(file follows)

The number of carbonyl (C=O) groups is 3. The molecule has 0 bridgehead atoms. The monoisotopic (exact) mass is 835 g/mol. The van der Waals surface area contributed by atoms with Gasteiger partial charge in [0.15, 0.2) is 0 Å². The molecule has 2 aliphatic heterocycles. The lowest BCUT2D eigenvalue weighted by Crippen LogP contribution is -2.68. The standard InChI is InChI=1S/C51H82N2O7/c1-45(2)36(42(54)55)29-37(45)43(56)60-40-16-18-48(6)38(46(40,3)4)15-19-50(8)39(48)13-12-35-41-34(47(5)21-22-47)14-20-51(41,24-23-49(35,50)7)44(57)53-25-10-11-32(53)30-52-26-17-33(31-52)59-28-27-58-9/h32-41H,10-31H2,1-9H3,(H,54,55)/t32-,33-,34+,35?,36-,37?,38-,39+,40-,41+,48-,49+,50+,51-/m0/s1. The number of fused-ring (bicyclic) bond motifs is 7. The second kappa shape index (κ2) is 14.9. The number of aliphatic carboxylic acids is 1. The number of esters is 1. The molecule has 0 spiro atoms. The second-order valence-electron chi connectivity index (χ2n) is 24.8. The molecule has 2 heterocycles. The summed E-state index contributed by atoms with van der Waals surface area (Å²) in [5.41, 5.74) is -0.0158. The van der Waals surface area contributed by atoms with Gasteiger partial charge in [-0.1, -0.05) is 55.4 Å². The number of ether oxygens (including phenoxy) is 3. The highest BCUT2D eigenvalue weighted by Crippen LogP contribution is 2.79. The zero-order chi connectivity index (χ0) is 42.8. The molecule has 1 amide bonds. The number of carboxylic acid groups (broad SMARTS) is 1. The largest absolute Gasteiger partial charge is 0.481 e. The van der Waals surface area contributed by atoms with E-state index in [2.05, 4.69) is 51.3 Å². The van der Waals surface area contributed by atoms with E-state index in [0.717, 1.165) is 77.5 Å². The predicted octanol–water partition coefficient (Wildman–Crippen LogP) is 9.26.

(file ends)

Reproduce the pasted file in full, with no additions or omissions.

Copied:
The number of carbonyl (C=O) groups is 3. The molecule has 0 bridgehead atoms. The monoisotopic (exact) mass is 835 g/mol. The van der Waals surface area contributed by atoms with Gasteiger partial charge in [0.15, 0.2) is 0 Å². The molecule has 2 aliphatic heterocycles. The lowest BCUT2D eigenvalue weighted by Crippen LogP contribution is -2.68. The standard InChI is InChI=1S/C51H82N2O7/c1-45(2)36(42(54)55)29-37(45)43(56)60-40-16-18-48(6)38(46(40,3)4)15-19-50(8)39(48)13-12-35-41-34(47(5)21-22-47)14-20-51(41,24-23-49(35,50)7)44(57)53-25-10-11-32(53)30-52-26-17-33(31-52)59-28-27-58-9/h32-41H,10-31H2,1-9H3,(H,54,55)/t32-,33-,34+,35?,36-,37?,38-,39+,40-,41+,48-,49+,50+,51-/m0/s1. The number of fused-ring (bicyclic) bond motifs is 7. The second kappa shape index (κ2) is 14.9. The number of aliphatic carboxylic acids is 1. The number of esters is 1. The molecule has 0 spiro atoms. The second-order valence-electron chi connectivity index (χ2n) is 24.8. The molecule has 2 heterocycles. The summed E-state index contributed by atoms with van der Waals surface area (Å²) in [5.41, 5.74) is -0.0158. The van der Waals surface area contributed by atoms with Gasteiger partial charge in [-0.1, -0.05) is 55.4 Å². The number of ether oxygens (including phenoxy) is 3. The highest BCUT2D eigenvalue weighted by Crippen LogP contribution is 2.79. The zero-order chi connectivity index (χ0) is 42.8. The molecule has 1 amide bonds. The number of carboxylic acid groups (broad SMARTS) is 1. The largest absolute Gasteiger partial charge is 0.481 e. The van der Waals surface area contributed by atoms with E-state index in [2.05, 4.69) is 51.3 Å². The van der Waals surface area contributed by atoms with E-state index in [0.717, 1.165) is 77.5 Å². The predicted octanol–water partition coefficient (Wildman–Crippen LogP) is 9.26.